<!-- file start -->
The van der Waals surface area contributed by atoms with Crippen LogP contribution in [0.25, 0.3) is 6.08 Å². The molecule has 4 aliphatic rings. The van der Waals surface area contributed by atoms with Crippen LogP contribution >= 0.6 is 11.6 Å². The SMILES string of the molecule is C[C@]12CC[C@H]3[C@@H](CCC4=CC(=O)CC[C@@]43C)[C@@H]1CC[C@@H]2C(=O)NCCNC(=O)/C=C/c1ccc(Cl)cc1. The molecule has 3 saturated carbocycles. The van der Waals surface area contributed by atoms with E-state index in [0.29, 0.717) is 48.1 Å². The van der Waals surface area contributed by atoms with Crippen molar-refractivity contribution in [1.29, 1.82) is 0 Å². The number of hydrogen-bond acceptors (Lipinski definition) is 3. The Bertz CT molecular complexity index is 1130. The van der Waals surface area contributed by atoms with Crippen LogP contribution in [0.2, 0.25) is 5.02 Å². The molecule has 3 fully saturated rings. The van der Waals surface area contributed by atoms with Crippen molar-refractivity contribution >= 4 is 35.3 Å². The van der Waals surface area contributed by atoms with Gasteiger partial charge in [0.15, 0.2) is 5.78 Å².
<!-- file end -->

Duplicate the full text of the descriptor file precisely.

The van der Waals surface area contributed by atoms with Crippen LogP contribution in [0.25, 0.3) is 6.08 Å². The molecule has 4 aliphatic rings. The van der Waals surface area contributed by atoms with Crippen LogP contribution >= 0.6 is 11.6 Å². The SMILES string of the molecule is C[C@]12CC[C@H]3[C@@H](CCC4=CC(=O)CC[C@@]43C)[C@@H]1CC[C@@H]2C(=O)NCCNC(=O)/C=C/c1ccc(Cl)cc1. The molecule has 3 saturated carbocycles. The van der Waals surface area contributed by atoms with E-state index in [0.29, 0.717) is 48.1 Å². The van der Waals surface area contributed by atoms with Crippen molar-refractivity contribution in [1.29, 1.82) is 0 Å². The number of hydrogen-bond acceptors (Lipinski definition) is 3. The Bertz CT molecular complexity index is 1130. The van der Waals surface area contributed by atoms with Crippen LogP contribution in [0.2, 0.25) is 5.02 Å². The molecule has 3 fully saturated rings. The van der Waals surface area contributed by atoms with Crippen molar-refractivity contribution >= 4 is 35.3 Å². The van der Waals surface area contributed by atoms with Gasteiger partial charge in [0.15, 0.2) is 5.78 Å².